To the internet savvy, which applies to most of us today, it is not difficult to find forms to create your own limited liability company – known as the LLC. In Michigan, to form an LLC, all you really need to do is pick out a name for your company (that isn’t already taken) and file a simple sheet of paper with some basic information with the Secretary of State.
Why do you need to pay an attorney to do that for you? The truth is, to file the form you don’t. You can easily fill in the required information on the form and file it with the Secretary of State. Simple and done, right? Perhaps. In some cases, that may be all you ever need. In many other cases, though, there are other steps that could have, and should have been taken that you would never know about from simply looking at the form.
Under the Michigan Limited Liability Act (the Act) you have several options when setting up an LLC. If you merely fill in the open blanks on the form, you do not take advantage of any of those options. One of those options includes making an election as to whether the entity will be managed by one or more Managers, or will be Member managed. In addition, while the Articles of Organization incorporate your entity with the State of Michigan, the Act specifies that the rights of the Members are governed by the company’s operating agreement. If you do not have an operating agreement (and have more than one member), the rights of the Members default to the provisions of the Act. The default provisions are not always what you would expect. As one example, if no election is made in the Articles regarding management, then your company is Member managed, with all Members having the full authority as a Manager, which includes the ability to bind the company to anything that Member wants. This may or may not be what you intended.
Another example is that the Act, at Section 502, states that every Member of the LLC gets one vote – regardless of ownership percentage. Therefore, if you set up an LLC and the initial investment is 51/49, 60/40 or 60/20/20, you cannot assume that the person who contributed the majority of the equity will have voting control – if an operating agreement is not executed and drafted properly. These are just two examples of the options/choices to be made that can have significant consequences if not handled correctly. Of course, you can always find forms of Operating Agreements online, or from companies like Legal Zoom, but unless you are sure you understand what all of the provisions mean, and what all of your options are, be prepared to be stuck with what you pay for.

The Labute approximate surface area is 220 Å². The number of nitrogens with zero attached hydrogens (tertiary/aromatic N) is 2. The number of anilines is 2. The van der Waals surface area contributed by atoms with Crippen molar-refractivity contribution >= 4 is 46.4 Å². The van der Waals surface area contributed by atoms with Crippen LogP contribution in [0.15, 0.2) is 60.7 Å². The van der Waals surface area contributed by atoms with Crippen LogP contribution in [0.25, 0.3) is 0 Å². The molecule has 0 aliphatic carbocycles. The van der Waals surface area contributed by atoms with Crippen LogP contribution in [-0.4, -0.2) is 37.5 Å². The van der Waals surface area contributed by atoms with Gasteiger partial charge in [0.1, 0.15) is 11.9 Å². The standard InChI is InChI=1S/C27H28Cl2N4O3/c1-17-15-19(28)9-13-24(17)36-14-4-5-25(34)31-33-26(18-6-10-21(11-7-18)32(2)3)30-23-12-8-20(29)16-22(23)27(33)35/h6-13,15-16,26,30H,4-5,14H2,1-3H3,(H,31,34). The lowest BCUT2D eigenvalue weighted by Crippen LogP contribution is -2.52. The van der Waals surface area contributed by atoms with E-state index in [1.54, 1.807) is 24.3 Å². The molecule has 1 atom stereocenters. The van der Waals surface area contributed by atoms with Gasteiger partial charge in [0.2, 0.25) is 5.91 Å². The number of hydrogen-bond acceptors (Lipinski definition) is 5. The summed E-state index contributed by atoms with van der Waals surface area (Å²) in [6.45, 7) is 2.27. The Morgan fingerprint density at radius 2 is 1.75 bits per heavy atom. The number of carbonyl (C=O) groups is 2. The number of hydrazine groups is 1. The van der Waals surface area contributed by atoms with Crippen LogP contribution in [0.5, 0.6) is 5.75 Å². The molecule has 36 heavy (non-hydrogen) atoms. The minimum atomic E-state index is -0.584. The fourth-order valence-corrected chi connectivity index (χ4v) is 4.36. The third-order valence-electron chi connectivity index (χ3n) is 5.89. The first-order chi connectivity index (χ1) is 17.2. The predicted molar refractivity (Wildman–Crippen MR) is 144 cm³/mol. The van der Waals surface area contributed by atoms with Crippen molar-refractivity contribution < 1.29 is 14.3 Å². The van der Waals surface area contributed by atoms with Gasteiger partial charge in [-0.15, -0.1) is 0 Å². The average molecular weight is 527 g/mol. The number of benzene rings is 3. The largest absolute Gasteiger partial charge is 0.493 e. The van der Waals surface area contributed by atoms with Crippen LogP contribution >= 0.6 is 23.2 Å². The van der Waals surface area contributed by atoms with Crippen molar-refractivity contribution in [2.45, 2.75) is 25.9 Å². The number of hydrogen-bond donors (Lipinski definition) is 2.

The other area that always merits exploration is the tax structure. After you file with the State of Michigan, you will need to obtain a tax ID number from the IRS. There may be other tax registrations that you need depending upon your business. In addition, if you make no special elections, your LLC will be taxed like a partnership. An LLC can, however, make other tax elections. Whether such elections make sense in your particular situation depends upon a whole host of factors, which are best analyzed with your legal and tax professionals. In some instances these tax elections can save your entity thousands in tax dollars. Again, though, if you don’t know to ask the questions, you will never receive the benefits.
So, why pay a legal professional for advice when setting up an LLC? Because, the right professionals can ensure that it is done correctly, and that you maximize all options and benefits you are entitled to. A few hundred dollars spend up front can save you potentially thousands in the future should an unexpected event arise.
For assistance with your business or LLC, you may contact Briar Siljander or Catherine Riesterer at 810-227-3103.